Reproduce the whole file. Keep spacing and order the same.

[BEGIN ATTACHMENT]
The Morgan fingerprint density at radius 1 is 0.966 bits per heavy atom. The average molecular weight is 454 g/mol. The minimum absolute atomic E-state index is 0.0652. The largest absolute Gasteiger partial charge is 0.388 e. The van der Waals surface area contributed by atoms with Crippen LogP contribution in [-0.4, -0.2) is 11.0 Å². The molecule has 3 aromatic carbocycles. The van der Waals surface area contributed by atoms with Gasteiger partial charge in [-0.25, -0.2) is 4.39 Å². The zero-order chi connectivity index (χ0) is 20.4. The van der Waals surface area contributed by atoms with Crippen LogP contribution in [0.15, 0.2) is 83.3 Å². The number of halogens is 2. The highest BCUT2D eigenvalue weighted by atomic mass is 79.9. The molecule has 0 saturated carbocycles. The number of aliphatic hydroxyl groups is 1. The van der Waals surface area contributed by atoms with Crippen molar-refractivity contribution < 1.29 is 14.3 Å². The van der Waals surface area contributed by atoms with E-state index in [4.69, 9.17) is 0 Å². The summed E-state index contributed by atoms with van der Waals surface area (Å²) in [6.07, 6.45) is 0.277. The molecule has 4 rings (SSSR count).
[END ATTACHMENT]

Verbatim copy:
The Morgan fingerprint density at radius 1 is 0.966 bits per heavy atom. The average molecular weight is 454 g/mol. The minimum absolute atomic E-state index is 0.0652. The largest absolute Gasteiger partial charge is 0.388 e. The van der Waals surface area contributed by atoms with Crippen LogP contribution in [-0.4, -0.2) is 11.0 Å². The molecule has 3 aromatic carbocycles. The van der Waals surface area contributed by atoms with Gasteiger partial charge in [-0.25, -0.2) is 4.39 Å². The zero-order chi connectivity index (χ0) is 20.4. The van der Waals surface area contributed by atoms with Crippen LogP contribution in [0.15, 0.2) is 83.3 Å². The number of halogens is 2. The highest BCUT2D eigenvalue weighted by atomic mass is 79.9. The molecule has 0 saturated carbocycles. The number of aliphatic hydroxyl groups is 1. The van der Waals surface area contributed by atoms with Crippen molar-refractivity contribution < 1.29 is 14.3 Å². The van der Waals surface area contributed by atoms with E-state index in [4.69, 9.17) is 0 Å². The summed E-state index contributed by atoms with van der Waals surface area (Å²) in [6.07, 6.45) is 0.277. The molecule has 4 rings (SSSR count).